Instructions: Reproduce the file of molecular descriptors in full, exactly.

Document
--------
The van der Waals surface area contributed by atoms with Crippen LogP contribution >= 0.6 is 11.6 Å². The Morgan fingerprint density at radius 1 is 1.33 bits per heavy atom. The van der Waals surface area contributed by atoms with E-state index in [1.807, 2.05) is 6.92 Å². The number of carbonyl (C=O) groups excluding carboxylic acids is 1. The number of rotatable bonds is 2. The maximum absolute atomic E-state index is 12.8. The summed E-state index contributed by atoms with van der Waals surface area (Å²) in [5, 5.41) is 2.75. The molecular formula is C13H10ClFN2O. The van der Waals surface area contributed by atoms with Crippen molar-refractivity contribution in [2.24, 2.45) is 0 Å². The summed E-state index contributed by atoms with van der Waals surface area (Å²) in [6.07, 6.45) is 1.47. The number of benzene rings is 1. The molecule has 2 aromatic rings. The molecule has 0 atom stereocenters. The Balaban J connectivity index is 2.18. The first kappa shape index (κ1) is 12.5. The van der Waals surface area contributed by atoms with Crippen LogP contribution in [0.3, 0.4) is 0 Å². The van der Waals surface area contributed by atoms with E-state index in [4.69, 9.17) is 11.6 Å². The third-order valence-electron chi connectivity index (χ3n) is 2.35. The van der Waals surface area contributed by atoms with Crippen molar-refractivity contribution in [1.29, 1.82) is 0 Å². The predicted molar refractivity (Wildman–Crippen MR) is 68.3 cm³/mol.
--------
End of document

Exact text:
The van der Waals surface area contributed by atoms with Crippen LogP contribution >= 0.6 is 11.6 Å². The Morgan fingerprint density at radius 1 is 1.33 bits per heavy atom. The van der Waals surface area contributed by atoms with E-state index in [1.807, 2.05) is 6.92 Å². The number of carbonyl (C=O) groups excluding carboxylic acids is 1. The number of rotatable bonds is 2. The maximum absolute atomic E-state index is 12.8. The summed E-state index contributed by atoms with van der Waals surface area (Å²) in [5, 5.41) is 2.75. The molecular formula is C13H10ClFN2O. The van der Waals surface area contributed by atoms with Crippen molar-refractivity contribution in [2.24, 2.45) is 0 Å². The summed E-state index contributed by atoms with van der Waals surface area (Å²) in [6.07, 6.45) is 1.47. The number of benzene rings is 1. The molecule has 2 aromatic rings. The molecule has 0 atom stereocenters. The Balaban J connectivity index is 2.18. The first kappa shape index (κ1) is 12.5. The van der Waals surface area contributed by atoms with Crippen LogP contribution in [0.3, 0.4) is 0 Å². The van der Waals surface area contributed by atoms with E-state index in [4.69, 9.17) is 11.6 Å². The third-order valence-electron chi connectivity index (χ3n) is 2.35. The van der Waals surface area contributed by atoms with Crippen molar-refractivity contribution in [1.29, 1.82) is 0 Å². The predicted molar refractivity (Wildman–Crippen MR) is 68.3 cm³/mol.